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Review 2: "Rapid 'mix and read' assay for scalable detection of SARS-CoV-2 antibodies in patient plasma"

This pre-print offers a FRET-based diagnostic platform that is faster and less labor-intensive than ELISA-based diagnostics. The claims should be considered reliable.

Published onNov 15, 2020
Review 2: "Rapid 'mix and read' assay for scalable detection of SARS-CoV-2 antibodies in patient plasma"
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key-enterThis Pub is a Review of
Rapid 'mix and read' assay for scalable detection of SARS-CoV-2 antibodies in patient plasma
Description

The human beta coronavirus SARS-CoV-2, causative virus of COVID-19, has infected more than 15 million people globally and continues to spread. Widespread, population level testing to detect active and past infections is critical to curb the COVID-19 pandemic. Antibody (serological) testing is the only option for detecting past infections outside the narrow window accessible to nucleic acid-based tests. However, currently available serological assays commonly lack scalability. Here, we describe the development of a rapid homogenous serological assay for the detection of antibodies to SARS-CoV-2 in patient plasma. We show that the fluorescence-based assay accurately detects seroconversion in COVID-19 patients from less than 1 microliter of plasma. Using a cohort of samples from COVID-19 infected or healthy individuals, we demonstrate detection with 100% sensitivity and specificity. This assay addresses an important need for a robust, low barrier to implementation, and scalable serological assay with complementary strengths to currently available serological platforms.

RR:C19 Evidence Scale rating by reviewer:

  • Reliable. The main study claims are generally justified by its methods and data. The results and conclusions are likely to be similar to the hypothetical ideal study. There are some minor caveats or limitations, but they would/do not change the major claims of the study. The study provides sufficient strength of evidence on its own that its main claims should be considered actionable, with some room for future revision.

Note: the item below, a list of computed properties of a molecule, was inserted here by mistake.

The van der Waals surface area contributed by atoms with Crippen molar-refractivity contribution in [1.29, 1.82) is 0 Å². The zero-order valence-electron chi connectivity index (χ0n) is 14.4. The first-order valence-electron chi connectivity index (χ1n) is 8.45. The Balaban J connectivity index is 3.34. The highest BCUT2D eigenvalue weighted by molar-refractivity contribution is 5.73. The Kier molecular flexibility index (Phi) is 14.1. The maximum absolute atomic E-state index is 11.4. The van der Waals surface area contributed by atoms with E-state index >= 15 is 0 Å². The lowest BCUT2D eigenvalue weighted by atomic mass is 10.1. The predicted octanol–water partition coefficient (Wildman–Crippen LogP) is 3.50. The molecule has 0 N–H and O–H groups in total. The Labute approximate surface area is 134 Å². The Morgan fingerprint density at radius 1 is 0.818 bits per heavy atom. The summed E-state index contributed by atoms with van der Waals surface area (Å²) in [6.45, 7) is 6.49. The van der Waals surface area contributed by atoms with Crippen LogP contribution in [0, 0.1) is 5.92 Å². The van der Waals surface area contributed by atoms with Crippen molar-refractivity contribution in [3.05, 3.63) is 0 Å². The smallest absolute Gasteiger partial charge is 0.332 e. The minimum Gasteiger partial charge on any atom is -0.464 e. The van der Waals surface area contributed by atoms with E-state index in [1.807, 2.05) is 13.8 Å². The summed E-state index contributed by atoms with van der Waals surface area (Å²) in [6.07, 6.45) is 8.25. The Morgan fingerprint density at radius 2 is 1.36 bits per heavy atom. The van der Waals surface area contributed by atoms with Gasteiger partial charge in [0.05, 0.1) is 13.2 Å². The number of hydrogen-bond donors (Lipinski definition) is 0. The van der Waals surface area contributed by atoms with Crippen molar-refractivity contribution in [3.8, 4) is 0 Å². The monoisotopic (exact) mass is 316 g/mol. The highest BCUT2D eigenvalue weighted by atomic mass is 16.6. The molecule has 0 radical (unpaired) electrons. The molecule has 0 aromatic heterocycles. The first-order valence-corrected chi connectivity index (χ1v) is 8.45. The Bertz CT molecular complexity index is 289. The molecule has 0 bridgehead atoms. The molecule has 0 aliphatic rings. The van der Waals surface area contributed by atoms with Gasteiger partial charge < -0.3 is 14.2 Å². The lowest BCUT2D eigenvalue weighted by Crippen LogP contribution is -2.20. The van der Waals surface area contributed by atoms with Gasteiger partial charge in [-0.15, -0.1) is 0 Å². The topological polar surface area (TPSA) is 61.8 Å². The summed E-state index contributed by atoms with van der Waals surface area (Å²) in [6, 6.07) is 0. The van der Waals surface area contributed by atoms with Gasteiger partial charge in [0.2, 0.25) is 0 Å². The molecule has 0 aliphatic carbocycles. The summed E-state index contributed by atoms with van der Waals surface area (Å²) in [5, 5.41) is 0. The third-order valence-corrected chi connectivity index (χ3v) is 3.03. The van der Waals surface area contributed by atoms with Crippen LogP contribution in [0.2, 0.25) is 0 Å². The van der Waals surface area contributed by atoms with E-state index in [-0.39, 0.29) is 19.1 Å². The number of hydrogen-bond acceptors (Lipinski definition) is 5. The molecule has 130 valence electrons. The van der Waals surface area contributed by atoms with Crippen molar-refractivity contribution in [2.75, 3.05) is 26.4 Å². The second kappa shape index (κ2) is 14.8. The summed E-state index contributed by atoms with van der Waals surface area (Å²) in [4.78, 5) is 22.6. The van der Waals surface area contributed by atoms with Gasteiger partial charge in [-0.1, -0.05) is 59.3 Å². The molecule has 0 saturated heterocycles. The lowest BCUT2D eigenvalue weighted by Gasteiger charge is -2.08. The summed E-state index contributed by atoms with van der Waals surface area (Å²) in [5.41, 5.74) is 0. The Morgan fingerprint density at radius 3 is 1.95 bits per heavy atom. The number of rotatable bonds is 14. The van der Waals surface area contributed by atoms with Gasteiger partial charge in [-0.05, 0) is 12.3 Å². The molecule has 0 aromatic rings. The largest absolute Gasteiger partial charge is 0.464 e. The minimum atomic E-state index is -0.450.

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Review:

The manuscript by Yue et al. documents the development of a TR-FRET assay for measuring concentration of spike/RBD binding antibodies in serum samples using an established patient cohort. Appropriately the authors tested the assay for optimal labeling (donor vs receptor labels), functionality with different antibody classes, specificity and background with RBD vs spike usage, the effect of serum on sensitivity and the degree of labeling of the spike protein. The assay performed excellently and comparable to the standard ELISA assay. The limit of detection is in the low ng/ml level though the presence of serum reduces sensitivity to some degree.

The assay is simple, rapid, and sensitive. A great advantage over ELISA is that there is no need for washing. ELISA give a stronger signal at the lowest concentrations, but the TR-FRET has lower background which allows clear discrimination.

TR-FRET seems to have a broader range in that there doesn’t seem to be a ceiling effect as occurs with ELISA at high antibody concentrations. There is really no discussion of range or quantitation as the point of the assay as described is simplicity, specificity, and speed. The one step preparation without a need for washing contributes to the reproducibility and low background of the assay. However, this is also responsible for the strong prozone effect observed as well as the reduction in sensitivity caused by serum. These are minor problems and, overall, the assay works equivalently to the ELISA but is simpler and more rapid.

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